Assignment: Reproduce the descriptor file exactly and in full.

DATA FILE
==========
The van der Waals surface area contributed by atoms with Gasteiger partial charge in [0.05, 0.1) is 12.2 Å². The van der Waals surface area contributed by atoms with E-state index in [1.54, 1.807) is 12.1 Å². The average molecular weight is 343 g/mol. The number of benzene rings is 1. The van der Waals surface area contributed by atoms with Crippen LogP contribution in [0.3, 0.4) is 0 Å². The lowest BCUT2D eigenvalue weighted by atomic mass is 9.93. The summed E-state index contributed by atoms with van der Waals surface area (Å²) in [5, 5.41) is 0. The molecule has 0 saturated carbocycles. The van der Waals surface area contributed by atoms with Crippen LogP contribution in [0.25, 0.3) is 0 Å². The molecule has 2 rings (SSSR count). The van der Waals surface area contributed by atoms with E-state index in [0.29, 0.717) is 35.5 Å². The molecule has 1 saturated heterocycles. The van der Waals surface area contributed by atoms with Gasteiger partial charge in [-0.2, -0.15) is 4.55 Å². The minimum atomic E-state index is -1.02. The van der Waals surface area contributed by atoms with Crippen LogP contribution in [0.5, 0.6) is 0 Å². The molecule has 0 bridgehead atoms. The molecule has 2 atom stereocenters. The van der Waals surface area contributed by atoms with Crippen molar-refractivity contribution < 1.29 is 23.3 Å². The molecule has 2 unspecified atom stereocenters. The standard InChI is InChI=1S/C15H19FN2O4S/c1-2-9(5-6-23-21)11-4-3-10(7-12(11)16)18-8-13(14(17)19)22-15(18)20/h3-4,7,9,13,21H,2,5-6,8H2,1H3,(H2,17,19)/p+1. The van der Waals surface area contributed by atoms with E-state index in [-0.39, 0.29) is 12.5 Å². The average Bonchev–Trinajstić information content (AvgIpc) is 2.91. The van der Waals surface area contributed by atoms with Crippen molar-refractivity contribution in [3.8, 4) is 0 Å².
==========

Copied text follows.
The van der Waals surface area contributed by atoms with Gasteiger partial charge in [0.05, 0.1) is 12.2 Å². The van der Waals surface area contributed by atoms with E-state index in [1.54, 1.807) is 12.1 Å². The average molecular weight is 343 g/mol. The number of benzene rings is 1. The van der Waals surface area contributed by atoms with Crippen LogP contribution in [0.3, 0.4) is 0 Å². The lowest BCUT2D eigenvalue weighted by atomic mass is 9.93. The summed E-state index contributed by atoms with van der Waals surface area (Å²) in [5, 5.41) is 0. The molecule has 0 saturated carbocycles. The van der Waals surface area contributed by atoms with Crippen LogP contribution in [0.25, 0.3) is 0 Å². The molecule has 2 rings (SSSR count). The van der Waals surface area contributed by atoms with E-state index in [0.29, 0.717) is 35.5 Å². The molecule has 1 saturated heterocycles. The van der Waals surface area contributed by atoms with Gasteiger partial charge in [-0.2, -0.15) is 4.55 Å². The minimum atomic E-state index is -1.02. The van der Waals surface area contributed by atoms with Crippen LogP contribution in [0.5, 0.6) is 0 Å². The molecule has 0 bridgehead atoms. The molecule has 2 atom stereocenters. The van der Waals surface area contributed by atoms with Crippen molar-refractivity contribution < 1.29 is 23.3 Å². The molecule has 2 unspecified atom stereocenters. The standard InChI is InChI=1S/C15H19FN2O4S/c1-2-9(5-6-23-21)11-4-3-10(7-12(11)16)18-8-13(14(17)19)22-15(18)20/h3-4,7,9,13,21H,2,5-6,8H2,1H3,(H2,17,19)/p+1. The van der Waals surface area contributed by atoms with E-state index in [-0.39, 0.29) is 12.5 Å². The average Bonchev–Trinajstić information content (AvgIpc) is 2.91. The van der Waals surface area contributed by atoms with Crippen molar-refractivity contribution in [3.8, 4) is 0 Å².